Thursday, January 29, 2015

College Degree Programs: The Advantages of Taking Your Time

An oft-cited advantage of college programs is their rapid rate of completion. Within two or three years, you can get a practical, job-focused education, and be out of school and in the workforce. There's even fast-track single-year programs, if that's your thing. However, there's a new option available for college students who want a little bit more our of their program: Certain colleges in Toronto offer Degree Programs which run for four years, letting you get a College Degree that comes with both practical education and theory of the profession. Of course, it takes a bit longer to get this sort of degree, but there are advantages to the extra time.

The extra preparation pays off
It's better to enter the workforce prepared and later than early and unskilled. Consider what you'll be spending that extra time doing: Learning the theory along with the practical. Traditionally, theory and practical were split between university and college respectively, but in a degree program, you're getting both as one education. Rather than delaying your entry into the workforce, you're banking that extra time so you'll enter it with a broader intellectual base than the average college student, which brings us to how…

You'll need to stand out
The way to not be the "average college student" is to have a unique educational background. In a crowded job market, that unique background can cut you ahead of the mob and put your resume to the top of the pile (sometimes literally). Possessing both a university's theoretical education and a college's practical training is one way to stand out, demonstrating your special perspective on the career you wish to enter.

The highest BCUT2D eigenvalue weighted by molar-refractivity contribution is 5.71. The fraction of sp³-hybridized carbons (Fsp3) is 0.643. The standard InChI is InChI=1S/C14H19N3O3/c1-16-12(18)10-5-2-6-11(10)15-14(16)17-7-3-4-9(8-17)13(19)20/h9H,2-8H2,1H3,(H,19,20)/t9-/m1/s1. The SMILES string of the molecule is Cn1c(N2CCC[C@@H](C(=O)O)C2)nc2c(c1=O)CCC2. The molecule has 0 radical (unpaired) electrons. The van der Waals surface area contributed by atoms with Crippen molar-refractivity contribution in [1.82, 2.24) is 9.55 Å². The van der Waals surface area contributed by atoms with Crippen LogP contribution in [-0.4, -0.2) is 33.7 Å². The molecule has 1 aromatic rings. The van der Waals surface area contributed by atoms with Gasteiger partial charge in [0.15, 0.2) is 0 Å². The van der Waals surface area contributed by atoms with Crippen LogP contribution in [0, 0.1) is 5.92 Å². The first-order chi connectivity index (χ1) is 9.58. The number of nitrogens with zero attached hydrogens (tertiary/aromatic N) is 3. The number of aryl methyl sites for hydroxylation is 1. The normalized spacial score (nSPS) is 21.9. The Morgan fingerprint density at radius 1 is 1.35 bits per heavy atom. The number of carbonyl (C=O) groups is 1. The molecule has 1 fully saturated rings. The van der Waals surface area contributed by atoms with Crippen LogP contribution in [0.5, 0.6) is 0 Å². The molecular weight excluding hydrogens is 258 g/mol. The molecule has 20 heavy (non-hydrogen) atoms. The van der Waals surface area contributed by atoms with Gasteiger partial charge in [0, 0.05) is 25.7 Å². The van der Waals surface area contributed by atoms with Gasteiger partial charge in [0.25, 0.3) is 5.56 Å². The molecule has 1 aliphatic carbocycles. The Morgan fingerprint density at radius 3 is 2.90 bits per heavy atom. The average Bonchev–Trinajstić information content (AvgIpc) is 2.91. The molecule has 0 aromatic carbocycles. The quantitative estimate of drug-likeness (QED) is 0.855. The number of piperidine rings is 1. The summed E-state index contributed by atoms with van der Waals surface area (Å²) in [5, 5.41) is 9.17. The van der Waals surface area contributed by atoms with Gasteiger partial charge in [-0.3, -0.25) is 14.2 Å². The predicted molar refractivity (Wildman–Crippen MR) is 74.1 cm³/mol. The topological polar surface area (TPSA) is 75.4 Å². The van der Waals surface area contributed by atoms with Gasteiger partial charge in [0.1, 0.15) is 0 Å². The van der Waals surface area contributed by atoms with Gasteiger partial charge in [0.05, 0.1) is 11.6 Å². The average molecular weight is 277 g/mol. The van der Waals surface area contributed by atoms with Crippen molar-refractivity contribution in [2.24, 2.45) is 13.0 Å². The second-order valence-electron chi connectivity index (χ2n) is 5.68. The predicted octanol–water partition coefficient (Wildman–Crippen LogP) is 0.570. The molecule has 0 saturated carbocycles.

Maturity and wisdom is important
Consider yourself and your viewpoints a short two years ago, and how they've changed in the interim. There's a significant difference between entering the workforce at 20 and 23, and 23 and 26. It's a cliche, but this phase of your life is a time of change, and over the course of a few years your ideas, perspective, and personality will shift. Entering the workforce a few years later can put you ahead of the crowd strictly by making you a slightly more mature, wiser voice.

You'll learn what you really want
As your maturity level shifts, so too does your outlook on your job and your career. While Degree Programs at institutions like Centennial College focus on a specific career, there's room for variation within that career, and electives to be taken so you can focus on a specific aspect. Over the course of those four years, you'll have a chance to examine every facet of your career, and decide what area of it really want to be in, and what suits you best. That time to consider what you want out of life before making the leap into the workforce will be immensely valuable.

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